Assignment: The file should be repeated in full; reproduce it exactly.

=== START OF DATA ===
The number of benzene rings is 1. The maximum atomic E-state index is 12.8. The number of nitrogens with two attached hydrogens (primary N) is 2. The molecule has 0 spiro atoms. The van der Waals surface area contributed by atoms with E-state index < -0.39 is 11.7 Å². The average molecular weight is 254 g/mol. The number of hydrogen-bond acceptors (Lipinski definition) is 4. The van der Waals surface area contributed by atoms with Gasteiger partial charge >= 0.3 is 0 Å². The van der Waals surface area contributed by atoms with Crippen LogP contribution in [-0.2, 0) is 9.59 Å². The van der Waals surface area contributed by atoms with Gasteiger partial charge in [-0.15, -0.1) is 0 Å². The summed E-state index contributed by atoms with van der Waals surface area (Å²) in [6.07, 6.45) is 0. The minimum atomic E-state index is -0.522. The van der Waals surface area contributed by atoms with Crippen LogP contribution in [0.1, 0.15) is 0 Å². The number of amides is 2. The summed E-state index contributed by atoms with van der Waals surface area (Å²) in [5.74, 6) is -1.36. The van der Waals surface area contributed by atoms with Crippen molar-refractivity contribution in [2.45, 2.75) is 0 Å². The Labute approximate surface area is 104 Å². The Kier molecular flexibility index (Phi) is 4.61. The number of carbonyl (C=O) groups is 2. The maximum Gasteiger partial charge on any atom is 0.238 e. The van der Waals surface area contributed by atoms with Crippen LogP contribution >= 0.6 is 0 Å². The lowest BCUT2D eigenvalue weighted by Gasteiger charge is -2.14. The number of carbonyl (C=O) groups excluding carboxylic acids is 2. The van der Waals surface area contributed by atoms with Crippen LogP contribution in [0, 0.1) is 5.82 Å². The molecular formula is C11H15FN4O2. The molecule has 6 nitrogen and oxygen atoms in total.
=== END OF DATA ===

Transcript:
The number of benzene rings is 1. The maximum atomic E-state index is 12.8. The number of nitrogens with two attached hydrogens (primary N) is 2. The molecule has 0 spiro atoms. The van der Waals surface area contributed by atoms with E-state index < -0.39 is 11.7 Å². The average molecular weight is 254 g/mol. The number of hydrogen-bond acceptors (Lipinski definition) is 4. The van der Waals surface area contributed by atoms with Gasteiger partial charge >= 0.3 is 0 Å². The van der Waals surface area contributed by atoms with Crippen LogP contribution in [-0.2, 0) is 9.59 Å². The van der Waals surface area contributed by atoms with Gasteiger partial charge in [-0.15, -0.1) is 0 Å². The summed E-state index contributed by atoms with van der Waals surface area (Å²) in [6.07, 6.45) is 0. The minimum atomic E-state index is -0.522. The van der Waals surface area contributed by atoms with Crippen LogP contribution in [0.1, 0.15) is 0 Å². The number of amides is 2. The summed E-state index contributed by atoms with van der Waals surface area (Å²) in [5.74, 6) is -1.36. The van der Waals surface area contributed by atoms with Crippen molar-refractivity contribution in [2.45, 2.75) is 0 Å². The Labute approximate surface area is 104 Å². The Kier molecular flexibility index (Phi) is 4.61. The number of carbonyl (C=O) groups is 2. The maximum Gasteiger partial charge on any atom is 0.238 e. The van der Waals surface area contributed by atoms with Crippen LogP contribution >= 0.6 is 0 Å². The lowest BCUT2D eigenvalue weighted by Gasteiger charge is -2.14. The number of carbonyl (C=O) groups excluding carboxylic acids is 2. The van der Waals surface area contributed by atoms with Crippen LogP contribution in [0, 0.1) is 5.82 Å². The molecular formula is C11H15FN4O2. The molecule has 6 nitrogen and oxygen atoms in total.